Sapphires & Stars
The noise of the engagement party below wafted up to Cyra like the sounds in a zoo. Hundreds of guests arrived in the Grand Hall, each kingdom represented by their various royalty or an ambassador in their kingdom colors. She viewed the entire room from a balcony above and peered down at the revelry with Mirabel at her side, watching the minglers with a passing interest. The lady-in-waiting didn’t look at the guests below with her but instead chose to fuss with Cyra’s gold satin ballgown. The off-shoulder dress - tailor-made for her - was lace from the top to her waist, where it decorated the top of the skirt.
Before pouring her into the gown, Mirabel pressed her ordinarily curly hair straight and then pinned her tresses into a low bun, finally placing the laurel hair comb into the top of the bun. After that, Cyra had found her way to the cylinder, still sitting on her nightstand. She finally unscrewed the top unceremoniously and dumped the contents into her hand, expecting some small, insignificant trinket.
Instead, a sizable blue sapphire ring dropped into her palm, and upon further inspection, she found pavé diamonds encircled the sapphire twice, as well as the top half of the band. The craftsmanship of the ring astonished Cyra, and when Mirabel saw it, she inhaled sharply.
“That was in the cylinder this whole time?” Her lady-in-waiting held it up to the light, watching the jewel shine as she twisted and turned it. “This must have cost at least half of his fortune.”
The jewel now rested upon her ring finger, impossible to ignore. The ring looked out of place on her usually bare fingers, and the substantial weight of the sapphire made her hand feel heavy, so she placed it at her side. Halewijn had left her this gift for a reason. She would figure it out when they met at the party below, and not a moment before. Mirabel finished her fussing behind her and walked to her side, taking the ring hand in hers one more time. The young woman examined it with more curiosity than before, while Cyra looked over the railing to the party again. Her eyes roamed the crowd, picking out heads of people she knew from the various functions she had attended before like a sharp-eyed raven. Princess Clara, Prince Avisi, Princess Odette, her mother, and father... all of her other cohorts had either sent ambassadors or had yet to arrive.
Halewijn stood in the middle of the crowd, dressed in his most delicate blue and silver garments and speaking with a man animatedly, his hands illustrating the tale he wove. A mass of silver stars decorated his outer robe, and the laurel crown he wore was also silver, catching and throwing the light as he turned. The shirt and pants he wore matched the blue color in the robe, and he seemed damn near perfect on the outside, a vision to behold. A white-haired man who stood in front of him - tanned from years in the sun - nodded in fascination, his old eyes never leaving the High Prince. Cyra could understand those feelings when looking at Halewijn; the fixation at the man who looked like he had cut cloth from the night sky to wrap himself in was all too familiar.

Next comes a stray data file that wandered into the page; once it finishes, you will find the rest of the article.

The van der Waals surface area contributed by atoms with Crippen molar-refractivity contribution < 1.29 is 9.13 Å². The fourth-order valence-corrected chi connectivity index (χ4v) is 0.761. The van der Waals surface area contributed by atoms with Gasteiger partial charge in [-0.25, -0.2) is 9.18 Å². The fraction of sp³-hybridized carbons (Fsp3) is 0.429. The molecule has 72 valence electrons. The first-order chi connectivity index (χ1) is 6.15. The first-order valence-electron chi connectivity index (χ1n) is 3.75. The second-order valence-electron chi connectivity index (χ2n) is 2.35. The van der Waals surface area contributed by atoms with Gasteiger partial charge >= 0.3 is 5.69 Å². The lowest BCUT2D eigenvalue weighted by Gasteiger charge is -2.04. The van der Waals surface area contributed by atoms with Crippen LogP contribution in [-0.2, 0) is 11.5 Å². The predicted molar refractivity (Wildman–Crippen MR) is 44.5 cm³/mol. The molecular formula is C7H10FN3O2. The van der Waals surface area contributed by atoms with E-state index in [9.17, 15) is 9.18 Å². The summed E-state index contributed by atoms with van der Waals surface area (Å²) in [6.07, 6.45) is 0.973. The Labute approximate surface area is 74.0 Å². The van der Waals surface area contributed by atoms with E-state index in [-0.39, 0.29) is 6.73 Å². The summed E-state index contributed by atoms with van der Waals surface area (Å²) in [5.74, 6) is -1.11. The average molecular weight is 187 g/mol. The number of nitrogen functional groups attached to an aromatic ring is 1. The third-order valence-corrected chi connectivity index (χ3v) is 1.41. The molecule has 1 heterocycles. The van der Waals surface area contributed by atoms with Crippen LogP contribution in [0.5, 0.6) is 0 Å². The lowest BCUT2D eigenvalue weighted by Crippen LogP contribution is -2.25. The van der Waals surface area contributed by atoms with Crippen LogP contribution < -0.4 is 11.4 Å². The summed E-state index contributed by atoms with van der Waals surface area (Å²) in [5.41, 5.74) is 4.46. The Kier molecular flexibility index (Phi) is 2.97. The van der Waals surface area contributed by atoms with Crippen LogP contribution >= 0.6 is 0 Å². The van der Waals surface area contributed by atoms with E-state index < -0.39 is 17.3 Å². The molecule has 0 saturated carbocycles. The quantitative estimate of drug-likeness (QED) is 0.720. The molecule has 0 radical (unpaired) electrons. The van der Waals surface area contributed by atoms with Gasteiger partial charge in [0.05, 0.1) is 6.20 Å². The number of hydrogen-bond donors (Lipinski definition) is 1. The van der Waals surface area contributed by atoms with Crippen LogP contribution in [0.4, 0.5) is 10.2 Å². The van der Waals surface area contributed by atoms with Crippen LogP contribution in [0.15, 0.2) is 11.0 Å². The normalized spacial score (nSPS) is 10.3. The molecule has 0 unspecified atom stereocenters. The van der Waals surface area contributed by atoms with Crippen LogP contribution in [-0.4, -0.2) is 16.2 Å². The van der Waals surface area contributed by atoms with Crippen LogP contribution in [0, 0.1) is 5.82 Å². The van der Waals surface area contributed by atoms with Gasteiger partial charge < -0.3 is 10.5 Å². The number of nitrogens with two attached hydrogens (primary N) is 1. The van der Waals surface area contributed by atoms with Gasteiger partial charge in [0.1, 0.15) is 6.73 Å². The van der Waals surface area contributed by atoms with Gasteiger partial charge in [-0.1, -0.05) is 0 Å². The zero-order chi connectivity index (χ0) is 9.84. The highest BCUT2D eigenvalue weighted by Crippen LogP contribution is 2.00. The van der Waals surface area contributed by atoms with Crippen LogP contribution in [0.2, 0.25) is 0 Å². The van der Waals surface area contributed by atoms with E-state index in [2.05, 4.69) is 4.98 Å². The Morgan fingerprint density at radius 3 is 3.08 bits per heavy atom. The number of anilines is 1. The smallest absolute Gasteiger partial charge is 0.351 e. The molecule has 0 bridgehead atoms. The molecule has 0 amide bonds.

“Are you ready to make your entrance, Princess?” Cyra stiffened at the thought of having to make a grand entrance and attracting so much attention to herself. But this was her engagement party; she would be the main focus no matter what—her and Halewijn.
“I’m ready.” Cyra walked down the flight of stairs to the main floor, out of sight, pausing for a moment to breathe.
“Imagine everyone here is a jester...” Mirabel advised. “They’re all here to make you laugh and smile.” Cyra nodded, taking the lady’s words to heart, then let Mirabel descend into the crowd below like so many times before. The Princess took a step towards the staircase, about to place a foot on the top step, thus bringing herself into view, when a loud trumpet fanfare blasted below her. The eruption was not her usual way of entering, so she looked past the corner of the wall to see who was coming and had ordered such an entrance.
An elderly couple strode into the room, one with long, blonde hair braided down her back, and the other with short, jet-black hair, both dressed in black and white attire. “Presenting Queen Smyrna and King Aethelwulf of the Southern Court.” The gathered crowd beheld her former in-laws-to-be with reverence and adoration, their long-suffering a common theme of court gossip. All of their sons - the last being Gunnar - were wiped out by the Second Intermediate war, which made them the most respected Royal couple in the room. They would die with no heirs.
Cyra almost tripped over herself, coming down the stairs, avoiding a grand entrance as she met the two with a massive hug. The trumpeters didn’t know what to do at the sight of the stumbling Princess, so they forewent the announcement of her arrival altogether. Queen Smyrna, a frail woman with sad green eyes, clasped Cyra to her chest, taking in a shaky breath.
They had not seen each other since Gunnar’s funeral, which felt like eons ago. Cyra had hidden in the Eastern palace out of guilt and shame, and in an attempt to heal - the two royals had distanced themselves from all aspects of court life. But now they were present for her second engagement, no doubt to wish her and Halewijn well.